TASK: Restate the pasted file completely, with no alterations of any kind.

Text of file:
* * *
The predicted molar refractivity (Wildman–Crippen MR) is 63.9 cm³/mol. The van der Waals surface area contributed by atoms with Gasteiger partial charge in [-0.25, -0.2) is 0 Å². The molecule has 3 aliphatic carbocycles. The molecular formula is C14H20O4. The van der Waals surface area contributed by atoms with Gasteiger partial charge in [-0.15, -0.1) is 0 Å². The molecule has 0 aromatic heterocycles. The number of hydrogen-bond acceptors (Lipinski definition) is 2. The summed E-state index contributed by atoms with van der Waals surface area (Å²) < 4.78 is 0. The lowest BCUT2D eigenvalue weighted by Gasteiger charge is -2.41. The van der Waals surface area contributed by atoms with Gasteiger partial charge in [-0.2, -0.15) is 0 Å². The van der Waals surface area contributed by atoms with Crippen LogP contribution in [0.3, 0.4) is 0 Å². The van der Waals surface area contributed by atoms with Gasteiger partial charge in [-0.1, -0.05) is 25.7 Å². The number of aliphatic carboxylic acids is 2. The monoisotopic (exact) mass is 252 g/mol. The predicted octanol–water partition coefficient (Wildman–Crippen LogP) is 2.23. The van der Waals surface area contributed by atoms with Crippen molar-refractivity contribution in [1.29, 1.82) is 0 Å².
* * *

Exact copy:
The predicted molar refractivity (Wildman–Crippen MR) is 63.9 cm³/mol. The van der Waals surface area contributed by atoms with Gasteiger partial charge in [-0.25, -0.2) is 0 Å². The molecule has 3 aliphatic carbocycles. The molecular formula is C14H20O4. The van der Waals surface area contributed by atoms with Gasteiger partial charge in [-0.15, -0.1) is 0 Å². The molecule has 0 aromatic heterocycles. The number of hydrogen-bond acceptors (Lipinski definition) is 2. The summed E-state index contributed by atoms with van der Waals surface area (Å²) < 4.78 is 0. The lowest BCUT2D eigenvalue weighted by Gasteiger charge is -2.41. The van der Waals surface area contributed by atoms with Gasteiger partial charge in [-0.2, -0.15) is 0 Å². The van der Waals surface area contributed by atoms with Crippen LogP contribution in [0.3, 0.4) is 0 Å². The van der Waals surface area contributed by atoms with Gasteiger partial charge in [-0.1, -0.05) is 25.7 Å². The number of aliphatic carboxylic acids is 2. The monoisotopic (exact) mass is 252 g/mol. The predicted octanol–water partition coefficient (Wildman–Crippen LogP) is 2.23. The van der Waals surface area contributed by atoms with Crippen molar-refractivity contribution in [1.29, 1.82) is 0 Å².